The pioneers of British Catering
In this guest post, Michael Flagg, the biographer and former student of Arthur Edwin Simms, recounts some of the 20th century pioneers in raising standards and improving education of professionals in British catering.
The quality and standards of food and beverages offered in today's hotels and restaurants, as well as hospitals, universities, and cultural institutions such as the British Library, owe much to early exponents. Taken for granted by the sophisticated clientèle of the UK Hospitality Industry today, are the efforts of pioneers such as Arthur Simms, Professor John Fuller and Victor Ceserani. Their work ensured a professionally qualified workforce equal to those in Switzerland, France and other European countries.
Changes in the British catering industry were also spurred by political and social changes. The decline in domestic staff meant that entertaining amongst the middle and upper classes increasingly moved from the home to the restaurant or club. With the ending of the Second World War, international travel for leisure became possible again. Revenues from foreign visitors to Britain were significant for economic recovery, and high standards in catering were crucial.
Above: Iwan Kriens first Head at Westminster Institute for Cookery (Courtesy of Westminster Kingsway Archives via Michael Flagg)
Among those leading the drive for excellence was Professor John Fuller, head of two university departments, and author of publications on cookery, nutrition dietetics, hygiene and gastronomy. Victor Ceserani, Head at Ealing College (now part of the University of West London), authored publications with Ronald Kinton and David Foskett on cooking and other catering techniques. The British Library holds the publications of these men, documenting the development of the catering profession as well as tastes and styles in second half of the 20th century.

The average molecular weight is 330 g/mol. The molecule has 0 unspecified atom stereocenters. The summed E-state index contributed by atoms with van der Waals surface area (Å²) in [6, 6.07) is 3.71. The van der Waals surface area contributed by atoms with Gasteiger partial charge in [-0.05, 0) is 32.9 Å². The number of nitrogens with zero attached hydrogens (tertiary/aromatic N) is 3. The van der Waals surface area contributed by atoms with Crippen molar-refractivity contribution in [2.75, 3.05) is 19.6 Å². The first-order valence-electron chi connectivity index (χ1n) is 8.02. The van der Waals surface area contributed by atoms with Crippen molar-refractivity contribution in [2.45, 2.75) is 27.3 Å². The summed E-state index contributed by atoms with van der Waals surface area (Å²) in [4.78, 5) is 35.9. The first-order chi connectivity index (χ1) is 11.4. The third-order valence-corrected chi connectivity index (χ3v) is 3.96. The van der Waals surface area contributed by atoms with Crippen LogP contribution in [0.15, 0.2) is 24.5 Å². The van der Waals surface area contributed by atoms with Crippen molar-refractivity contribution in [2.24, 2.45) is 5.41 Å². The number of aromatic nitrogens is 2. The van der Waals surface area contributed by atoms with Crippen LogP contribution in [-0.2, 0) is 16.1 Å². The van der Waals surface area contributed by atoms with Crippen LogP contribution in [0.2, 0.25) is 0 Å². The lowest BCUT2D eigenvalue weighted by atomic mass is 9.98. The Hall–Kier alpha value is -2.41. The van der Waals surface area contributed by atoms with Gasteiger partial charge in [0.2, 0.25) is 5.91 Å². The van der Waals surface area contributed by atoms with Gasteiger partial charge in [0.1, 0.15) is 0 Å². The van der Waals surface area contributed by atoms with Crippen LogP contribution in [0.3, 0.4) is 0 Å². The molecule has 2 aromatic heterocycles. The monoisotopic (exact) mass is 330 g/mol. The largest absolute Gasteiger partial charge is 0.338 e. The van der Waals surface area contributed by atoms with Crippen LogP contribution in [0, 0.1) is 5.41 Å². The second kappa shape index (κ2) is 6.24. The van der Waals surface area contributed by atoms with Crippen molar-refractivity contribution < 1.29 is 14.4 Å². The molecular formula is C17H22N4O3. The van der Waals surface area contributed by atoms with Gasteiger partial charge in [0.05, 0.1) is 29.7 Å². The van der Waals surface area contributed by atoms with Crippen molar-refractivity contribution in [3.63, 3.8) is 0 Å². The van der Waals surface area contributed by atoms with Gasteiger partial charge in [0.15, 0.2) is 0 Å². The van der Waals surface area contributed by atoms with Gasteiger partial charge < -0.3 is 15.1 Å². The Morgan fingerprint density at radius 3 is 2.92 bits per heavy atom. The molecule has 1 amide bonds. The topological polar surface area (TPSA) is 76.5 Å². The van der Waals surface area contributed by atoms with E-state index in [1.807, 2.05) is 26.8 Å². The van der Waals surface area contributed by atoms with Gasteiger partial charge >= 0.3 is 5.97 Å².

Arthur Edwin Simms produced fewer published works than his contemporaries named above, but had perhaps the most interesting and varied career. During the Second World War, he helped found the Army Catering Corps and as Head Chef at the 1945 Potsdam Conference, oversaw the meals of Churchill, Stalin and Roosevelt. Following the war, he was a City and Guilds of London Institute Committee Member for the first Professional Chef Qualifications in 1947. Later, he was the founding head of three college departments, one of them at the Pusa Institute New Delhi India. He had just two publications, both now out of print. 'Restaurant Service A Manual on Training and Organisation' (Pub 1950, Reprinted 1964 English Universities Press, co-authored with Ronald Victor Crippa at Brighton Municipal College) and 'A Book of Recipes' co-authored with Steve Combes BA at Portsmouth Highbury College in 1966.
Michael Flagg is the author of 'From Punch and Judy to Haute Cuisine-A Biography of the Life and Times of Arthur Edwin Simms 1915 to 2003'.
References and further reading
Victor Ceserani & Ronald Kinton. 1962. Practical Cookery. London: Edward Arnold.
British Library shelfmark: X.449/1394
Michael Flagg. 2011. From Punch and Judy to Haute Cuisine: A Biography on the Life and Times of Arthur Edwin Simms 1915 to 2003. Bloomington: AuthorHouse.
British Library shelfmark: YK.2012.b.12144
John Fuller & James Steel. ed.s.1968. Productivity and Profit in Catering. Glasgow: Scottish Hotel School, University of Strathclyde
British Library shelfmark: X.519/6784
John Fuller. 1966. Chef’s Manual of Kitchen Management. 2nd edition. London: B.T. Batsford.
British Library shelfmark: X.449/1969
John Fuller. 1965. Hotel Keeping & Catering as a Career. London: B.T. Batsford.
British Library shelfmark: X.449/1439.
John Fuller & A. J. Currie. ed.s. 1965. The Waiter. 3rd edition. London: Barrie and Rockliff.
British Library shelfmark: X.449/1245
Ronald Kinton & Victor Ceserani. 1973. The Theory of Catering. 3rd edition (Decimal and Metric). London: Edward Arnold.
British Library shelfmark: X.629/6007